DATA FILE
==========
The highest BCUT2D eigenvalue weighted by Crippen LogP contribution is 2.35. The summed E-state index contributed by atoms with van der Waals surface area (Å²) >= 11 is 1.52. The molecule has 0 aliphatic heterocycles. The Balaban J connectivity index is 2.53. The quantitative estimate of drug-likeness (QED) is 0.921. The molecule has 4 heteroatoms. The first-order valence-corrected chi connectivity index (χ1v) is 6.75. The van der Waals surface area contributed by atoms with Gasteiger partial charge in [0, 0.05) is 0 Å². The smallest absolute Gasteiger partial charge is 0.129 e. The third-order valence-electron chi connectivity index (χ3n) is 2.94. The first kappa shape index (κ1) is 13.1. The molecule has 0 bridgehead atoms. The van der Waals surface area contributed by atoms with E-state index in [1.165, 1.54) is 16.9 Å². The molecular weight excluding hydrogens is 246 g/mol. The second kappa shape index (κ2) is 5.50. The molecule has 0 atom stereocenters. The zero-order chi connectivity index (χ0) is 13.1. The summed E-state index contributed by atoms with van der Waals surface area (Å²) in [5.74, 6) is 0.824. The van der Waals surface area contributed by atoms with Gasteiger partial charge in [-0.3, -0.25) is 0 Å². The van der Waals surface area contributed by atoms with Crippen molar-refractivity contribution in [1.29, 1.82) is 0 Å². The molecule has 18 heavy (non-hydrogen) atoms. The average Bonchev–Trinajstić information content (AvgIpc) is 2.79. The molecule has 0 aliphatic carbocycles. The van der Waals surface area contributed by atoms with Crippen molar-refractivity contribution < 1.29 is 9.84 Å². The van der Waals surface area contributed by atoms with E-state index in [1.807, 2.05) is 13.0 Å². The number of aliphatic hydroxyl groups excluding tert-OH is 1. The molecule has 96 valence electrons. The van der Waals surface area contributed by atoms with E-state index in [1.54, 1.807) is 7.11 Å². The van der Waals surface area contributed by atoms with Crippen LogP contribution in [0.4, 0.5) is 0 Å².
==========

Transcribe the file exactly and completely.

The highest BCUT2D eigenvalue weighted by Crippen LogP contribution is 2.35. The summed E-state index contributed by atoms with van der Waals surface area (Å²) >= 11 is 1.52. The molecule has 0 aliphatic heterocycles. The Balaban J connectivity index is 2.53. The quantitative estimate of drug-likeness (QED) is 0.921. The molecule has 4 heteroatoms. The first-order valence-corrected chi connectivity index (χ1v) is 6.75. The van der Waals surface area contributed by atoms with Gasteiger partial charge in [0, 0.05) is 0 Å². The smallest absolute Gasteiger partial charge is 0.129 e. The third-order valence-electron chi connectivity index (χ3n) is 2.94. The first kappa shape index (κ1) is 13.1. The molecule has 0 bridgehead atoms. The van der Waals surface area contributed by atoms with E-state index in [1.165, 1.54) is 16.9 Å². The molecular weight excluding hydrogens is 246 g/mol. The second kappa shape index (κ2) is 5.50. The molecule has 0 atom stereocenters. The zero-order chi connectivity index (χ0) is 13.1. The summed E-state index contributed by atoms with van der Waals surface area (Å²) in [5.74, 6) is 0.824. The van der Waals surface area contributed by atoms with Gasteiger partial charge in [-0.3, -0.25) is 0 Å². The van der Waals surface area contributed by atoms with Crippen molar-refractivity contribution in [1.29, 1.82) is 0 Å². The molecule has 18 heavy (non-hydrogen) atoms. The average Bonchev–Trinajstić information content (AvgIpc) is 2.79. The molecule has 0 aliphatic carbocycles. The van der Waals surface area contributed by atoms with Crippen molar-refractivity contribution < 1.29 is 9.84 Å². The van der Waals surface area contributed by atoms with E-state index in [1.807, 2.05) is 13.0 Å². The number of aliphatic hydroxyl groups excluding tert-OH is 1. The molecule has 96 valence electrons. The van der Waals surface area contributed by atoms with E-state index in [1.54, 1.807) is 7.11 Å². The van der Waals surface area contributed by atoms with Crippen LogP contribution in [0.4, 0.5) is 0 Å².